Whereas seasoned professionals contracting as Umbrella Company Employees may have acquired reliable radar for detecting hoax job openings, their greener counterparts may need to take heed of the dangers of fake job adverts after a recent scam was uncovered by BBC Radio Three.
Organisations hosting job ads are being urged by UK’s fraud prevention service, CIFAS, to verify the authenticity of the jobs on offer after fictitious security vacancies were advertised on the aggregator indeed.co.uk. Job seekers were fraudulently asked to pay an upfront “administration fee” of £200, ostensibly to cover charges for criminal records checks.
More commonly, fake job scams ask applicants to transfer funds to third parties from their own bank accounts – a front for money laundering, according to Richard Hurley, Communications Manager at CIFAS. He urged local papers, jobs portals and jobs boards to do more to verify the authenticity of jobs before advertising them.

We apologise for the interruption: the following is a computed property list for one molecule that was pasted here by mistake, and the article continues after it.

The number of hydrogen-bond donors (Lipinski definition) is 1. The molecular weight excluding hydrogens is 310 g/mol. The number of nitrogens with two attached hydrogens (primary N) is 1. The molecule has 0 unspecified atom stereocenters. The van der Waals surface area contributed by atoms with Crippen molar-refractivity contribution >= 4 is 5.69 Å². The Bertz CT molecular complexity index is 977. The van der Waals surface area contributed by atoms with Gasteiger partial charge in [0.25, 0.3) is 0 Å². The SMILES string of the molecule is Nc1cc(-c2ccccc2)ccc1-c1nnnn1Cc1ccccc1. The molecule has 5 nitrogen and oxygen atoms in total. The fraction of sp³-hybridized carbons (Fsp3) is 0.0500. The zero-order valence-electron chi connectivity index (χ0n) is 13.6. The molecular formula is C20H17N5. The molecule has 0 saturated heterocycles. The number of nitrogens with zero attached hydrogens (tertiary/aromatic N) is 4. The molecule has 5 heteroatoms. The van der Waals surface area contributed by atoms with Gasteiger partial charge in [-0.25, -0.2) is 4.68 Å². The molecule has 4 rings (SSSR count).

In the case of the Luton scam, candidates, too, can safeguard themselves: a quick phone call to the Airport’s HR Department would have quickly revealed that the security jobs were non-existent.
Organisations hosting jobs should be alerted immediately if the ad requires jobseekers to send cash or a cheque to the employer’s own bank account, Hurley advised, as they should have legitimate business accounts. Basic checks should also include verification of employer contact details, including address, telephone number, website and email address, and establishing that the firm is registered in the UK.
As many hoaxsters are based offshore and are not fully familiar with the English language, misspellings, grammatical errors and strange phraseology could also be warning signs, Hurley advised.